SPORTS

How Scots Beat Us

Sloppy defence and indiscipline by the Fiji Airways Flying Fijians allowed Scotland to run away with a 54-17 win at Murrayfield Stadium in Edinburgh yesterday morning. Trailing 17-14, Scotland captain
12 Nov 2018 10:00
How Scots Beat Us
Fiji Airways Flying Fijians winger Vereniki Goneva goes for a high ball against Tommy Seymour of Scotland at Murrayfield Stadium, Edinburgh on November 10, 2018. Photo: Ian Muir

Sloppy defence and indiscipline by the Fiji Airways Flying Fijians allowed Scotland to run away with a 54-17 win at Murrayfield Stadium in Edinburgh yesterday morning.

Trailing 17-14, Scotland captain Greig Laidlaw said the plan was for their forwards to dominate play and kept pressuring the Fijians into mistakes.

And in the process lock forward, Tevita Cavubati copped a yellow card for foul play and was soon followed by Leone Nakarawa.

The Dominiko Waqaniburotu- led side played with 13-men as they defended desperately while the Scots ran in a try before halftime to regain the lead.

“It was really pleasing when we scored just before half time,” Laidlaw said.

“Nobody panicked and we scored out to the right and I thought the way we played in the second half, we were very clinical.”

And it was all Scotland in the second spell as they ran in five tries while the Fijians failed to score any points.

A Ben Volavola penalty saw Fiji take an early 3-0 lead before the hosts hit back with two converted tries for a 14-3 lead.

Just when things looked tidy for Scotland, it got messy. A miscommunication at a line-out saw Peceli Yato, the giant of Clermont, took it on and linked with Viliame Mata who drove on under the posts.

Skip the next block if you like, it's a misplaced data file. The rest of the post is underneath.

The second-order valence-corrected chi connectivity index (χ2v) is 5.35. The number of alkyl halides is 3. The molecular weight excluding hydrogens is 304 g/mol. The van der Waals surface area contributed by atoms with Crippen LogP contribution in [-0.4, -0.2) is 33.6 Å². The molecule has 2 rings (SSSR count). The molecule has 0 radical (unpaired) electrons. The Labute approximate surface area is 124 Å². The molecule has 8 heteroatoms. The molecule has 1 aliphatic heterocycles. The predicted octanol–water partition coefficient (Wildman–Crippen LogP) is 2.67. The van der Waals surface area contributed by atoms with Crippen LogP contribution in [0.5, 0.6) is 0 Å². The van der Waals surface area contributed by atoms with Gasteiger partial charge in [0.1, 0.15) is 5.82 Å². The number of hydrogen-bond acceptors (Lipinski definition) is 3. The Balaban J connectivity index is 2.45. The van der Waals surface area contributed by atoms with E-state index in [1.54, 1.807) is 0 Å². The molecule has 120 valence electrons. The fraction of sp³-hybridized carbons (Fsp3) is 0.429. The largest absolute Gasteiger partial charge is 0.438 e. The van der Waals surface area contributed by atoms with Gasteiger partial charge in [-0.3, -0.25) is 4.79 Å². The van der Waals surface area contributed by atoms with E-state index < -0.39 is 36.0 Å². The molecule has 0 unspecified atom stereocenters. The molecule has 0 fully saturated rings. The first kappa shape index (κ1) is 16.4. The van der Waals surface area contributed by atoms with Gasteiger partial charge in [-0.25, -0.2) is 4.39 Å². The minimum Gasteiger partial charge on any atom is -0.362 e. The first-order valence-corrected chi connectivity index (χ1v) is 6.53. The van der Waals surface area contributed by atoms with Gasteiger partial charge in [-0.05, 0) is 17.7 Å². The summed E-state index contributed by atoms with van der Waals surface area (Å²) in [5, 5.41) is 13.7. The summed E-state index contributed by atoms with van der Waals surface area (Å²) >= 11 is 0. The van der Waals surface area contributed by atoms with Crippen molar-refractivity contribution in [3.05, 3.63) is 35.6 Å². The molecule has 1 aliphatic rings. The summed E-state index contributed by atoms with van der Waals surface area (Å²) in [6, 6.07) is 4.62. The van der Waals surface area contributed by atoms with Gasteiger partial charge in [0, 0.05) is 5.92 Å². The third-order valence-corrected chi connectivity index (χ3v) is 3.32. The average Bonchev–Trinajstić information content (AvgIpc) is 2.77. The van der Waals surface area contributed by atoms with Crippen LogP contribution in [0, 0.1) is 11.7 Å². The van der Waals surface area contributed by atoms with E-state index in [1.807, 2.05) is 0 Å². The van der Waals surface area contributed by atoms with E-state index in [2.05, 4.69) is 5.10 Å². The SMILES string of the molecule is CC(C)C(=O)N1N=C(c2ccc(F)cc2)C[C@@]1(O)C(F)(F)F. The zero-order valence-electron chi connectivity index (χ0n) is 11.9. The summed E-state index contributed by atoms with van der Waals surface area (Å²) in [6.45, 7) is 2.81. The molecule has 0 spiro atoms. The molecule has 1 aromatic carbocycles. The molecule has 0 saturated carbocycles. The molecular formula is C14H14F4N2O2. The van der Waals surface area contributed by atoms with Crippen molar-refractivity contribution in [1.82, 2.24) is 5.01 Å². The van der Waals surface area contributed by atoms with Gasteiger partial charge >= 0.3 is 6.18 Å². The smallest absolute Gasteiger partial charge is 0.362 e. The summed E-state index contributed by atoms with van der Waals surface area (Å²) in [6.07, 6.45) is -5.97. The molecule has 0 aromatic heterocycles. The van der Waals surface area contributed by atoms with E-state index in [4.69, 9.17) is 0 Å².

Six minutes later, they were at it again. Leone Nakarawa burst through a ruck and when he got a touch lucky with his offload his team made the most of it.

Halfback Frank Lomani took Fiji into Scotland’s territory,  Cavubati took Dell to the cleaners in support and found Radradra for the try as they hit the front 17-14.

Flying Fijians head coach John McKee in an earlier interview with Herald Scotland said, it has always been a learning process for the team.

“It is not all the flair and the million dollar plays that bring you home; sometimes you just have to control the game at critical moments. For us it is a learning curve all the time.

“It is not talent that wins games, though it is massively helpful in the outcome, it is how we got about our work in the dark areas of the game in rucks and mauls and set piece,” he said.

This Sunday morning (Fiji time) the Flying Fijians take on Uruguay at Hartpury College ground in London before they face France at the Stade de France in Paris on November 24.

 

    – Edited by Leone Cabenatabua

Feedback:  nikolau.ravai@fijisun.com.fj

 

 

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